The reason I wanted to revisit this topic is because of a political battle that went on for quite some time over the last several months to expand Medicaid in Michigan according to the dictates of the ACA. The reason that this battle is occurring in many states is because when the Supreme Court ruled last year that the individual mandate requiring that citizens have health insurance was Constitutional, one provision that it ruled unconstitutional was the mandatory expansion of Medicaid in states participating in the Medicaid program to cover all people under 65 up to 133% of the federal poverty level. States thus had to decide whether or not they would accept the Medicaid expansion. In our state, Governor Rick Snyder supported the expansion. Even though he is Republican, he is also a businessman and realized that it was a good deal, with the federal government covering 100% of the cost for the first three years and then phase down to 90% of the cost in 2020. The bill to expand Medicaid managed to pass the House of Representatives, but then it stalled in the Senate. Unfortunately—and this is what got me involved—my state Senator Patrick Colbeck led the opposition to the Medicaid expansion in the Senate, much to my chagrin and disappointment. His argument, which is being repeated elsewhere in the blogosphere, is that Medicaid is worthless and doesn’t improve health outcomes. Instead, he endorsed an alternative that (or so he claimed) places Medicaid-eligible patients into in essence low cost, high deductible concierge practices, with health savings accounts. This was a plan promoted by practices like BlueSky Health. Ultimately Mr. Colbeck lost, and Medicaid was expanded in Michigan in a plan that was characterized by John Z. Ayanian in this week’s New England Journal of Medicine as “a pragmatic pathway to link Republican and Democratic priorities for health care.”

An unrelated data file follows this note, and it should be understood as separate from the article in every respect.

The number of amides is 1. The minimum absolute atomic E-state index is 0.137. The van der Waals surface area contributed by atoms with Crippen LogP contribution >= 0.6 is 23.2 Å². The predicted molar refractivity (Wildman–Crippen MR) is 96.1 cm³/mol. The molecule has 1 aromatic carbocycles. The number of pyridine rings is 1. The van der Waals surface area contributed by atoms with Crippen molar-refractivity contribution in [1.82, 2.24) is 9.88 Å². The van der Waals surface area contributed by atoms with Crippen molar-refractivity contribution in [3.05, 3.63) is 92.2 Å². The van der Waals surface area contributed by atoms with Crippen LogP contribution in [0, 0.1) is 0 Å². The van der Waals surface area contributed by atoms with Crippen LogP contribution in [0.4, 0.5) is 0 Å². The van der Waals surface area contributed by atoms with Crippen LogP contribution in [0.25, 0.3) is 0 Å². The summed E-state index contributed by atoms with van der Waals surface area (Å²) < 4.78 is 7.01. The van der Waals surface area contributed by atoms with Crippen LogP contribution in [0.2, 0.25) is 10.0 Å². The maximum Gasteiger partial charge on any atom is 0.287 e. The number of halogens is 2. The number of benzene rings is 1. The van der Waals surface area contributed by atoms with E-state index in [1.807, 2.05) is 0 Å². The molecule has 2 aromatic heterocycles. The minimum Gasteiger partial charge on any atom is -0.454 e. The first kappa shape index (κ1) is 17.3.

However, the whole kerfuffle got me to thinking. In my post a year ago, I basically asked what the evidence was that access to health insurance improves health outcomes, but I didn’t really stratify the question into kinds of health insurance. Rather, I just looked at being uninsured versus having health insurance. After my little Facebook encounter with one of my elected representatives, I wondered what, exactly, was the state of evidence. So I decided to do this post. In the U.S., currently we have in essence three kinds of health insurance, broadly speaking: private insurance, Medicare, and Medicaid. Medicare, for those of our readers from other countries, is a plan that covers the medical care of people 65 and over and those receiving Social Security disability benefits. It is funded through payroll taxes and directly paid for by the federal government. Medicaid, in contrast, is a plan designed for low income people who fall below certain income levels. Also in contrast, it is jointly funded by the states and the federal government with each participating state administering the plan and having wide leeway to decide eligibility requirements within the limits of federal regulations that determine the minimal standards necessary for states to receive matching funds. Indeed, the loss of this leeway to determine the income level at which a person is eligible for Medicaid is one of the reasons the provision for Medicaid expansion was part of the Supreme Court challenge to the ACA. These days, most Medicaid plans hire private health maintenance organizations (HMOs) to provide insurance. Finally, what needs to be understood is that, compared to private insurance, Medicare reimbursement rates tend to be lower and Medicaid reimbursement rates are lower still, which is part of the reason why a lot of doctors don’t accept Medicaid. Increases in reimbursement under the ACA might well help this situation. (more…)